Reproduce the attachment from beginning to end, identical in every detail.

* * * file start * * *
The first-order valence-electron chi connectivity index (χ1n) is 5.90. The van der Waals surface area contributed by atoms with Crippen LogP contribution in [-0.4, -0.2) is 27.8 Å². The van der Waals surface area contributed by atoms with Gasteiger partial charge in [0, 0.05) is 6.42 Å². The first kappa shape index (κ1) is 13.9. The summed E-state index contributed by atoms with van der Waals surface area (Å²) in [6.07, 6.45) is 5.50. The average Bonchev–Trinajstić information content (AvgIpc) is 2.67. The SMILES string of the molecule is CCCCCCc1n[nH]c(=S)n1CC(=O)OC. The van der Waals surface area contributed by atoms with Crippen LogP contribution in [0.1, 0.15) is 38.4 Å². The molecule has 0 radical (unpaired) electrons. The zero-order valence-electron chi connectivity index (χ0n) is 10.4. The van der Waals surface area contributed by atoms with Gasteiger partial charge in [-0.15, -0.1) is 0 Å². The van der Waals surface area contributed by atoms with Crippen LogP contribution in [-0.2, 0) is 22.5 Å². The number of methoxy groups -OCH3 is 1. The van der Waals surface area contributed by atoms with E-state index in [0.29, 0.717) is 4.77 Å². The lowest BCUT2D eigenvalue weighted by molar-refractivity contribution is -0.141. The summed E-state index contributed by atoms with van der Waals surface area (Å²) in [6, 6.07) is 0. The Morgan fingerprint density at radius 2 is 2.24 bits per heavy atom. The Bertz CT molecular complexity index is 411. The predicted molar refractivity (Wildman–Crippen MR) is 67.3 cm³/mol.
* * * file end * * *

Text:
The first-order valence-electron chi connectivity index (χ1n) is 5.90. The van der Waals surface area contributed by atoms with Crippen LogP contribution in [-0.4, -0.2) is 27.8 Å². The van der Waals surface area contributed by atoms with Gasteiger partial charge in [0, 0.05) is 6.42 Å². The first kappa shape index (κ1) is 13.9. The summed E-state index contributed by atoms with van der Waals surface area (Å²) in [6.07, 6.45) is 5.50. The average Bonchev–Trinajstić information content (AvgIpc) is 2.67. The SMILES string of the molecule is CCCCCCc1n[nH]c(=S)n1CC(=O)OC. The van der Waals surface area contributed by atoms with Crippen LogP contribution in [0.1, 0.15) is 38.4 Å². The molecule has 0 radical (unpaired) electrons. The zero-order valence-electron chi connectivity index (χ0n) is 10.4. The van der Waals surface area contributed by atoms with Gasteiger partial charge in [-0.15, -0.1) is 0 Å². The van der Waals surface area contributed by atoms with Crippen LogP contribution in [-0.2, 0) is 22.5 Å². The number of methoxy groups -OCH3 is 1. The van der Waals surface area contributed by atoms with E-state index in [0.29, 0.717) is 4.77 Å². The lowest BCUT2D eigenvalue weighted by molar-refractivity contribution is -0.141. The summed E-state index contributed by atoms with van der Waals surface area (Å²) in [6, 6.07) is 0. The Morgan fingerprint density at radius 2 is 2.24 bits per heavy atom. The Bertz CT molecular complexity index is 411. The predicted molar refractivity (Wildman–Crippen MR) is 67.3 cm³/mol.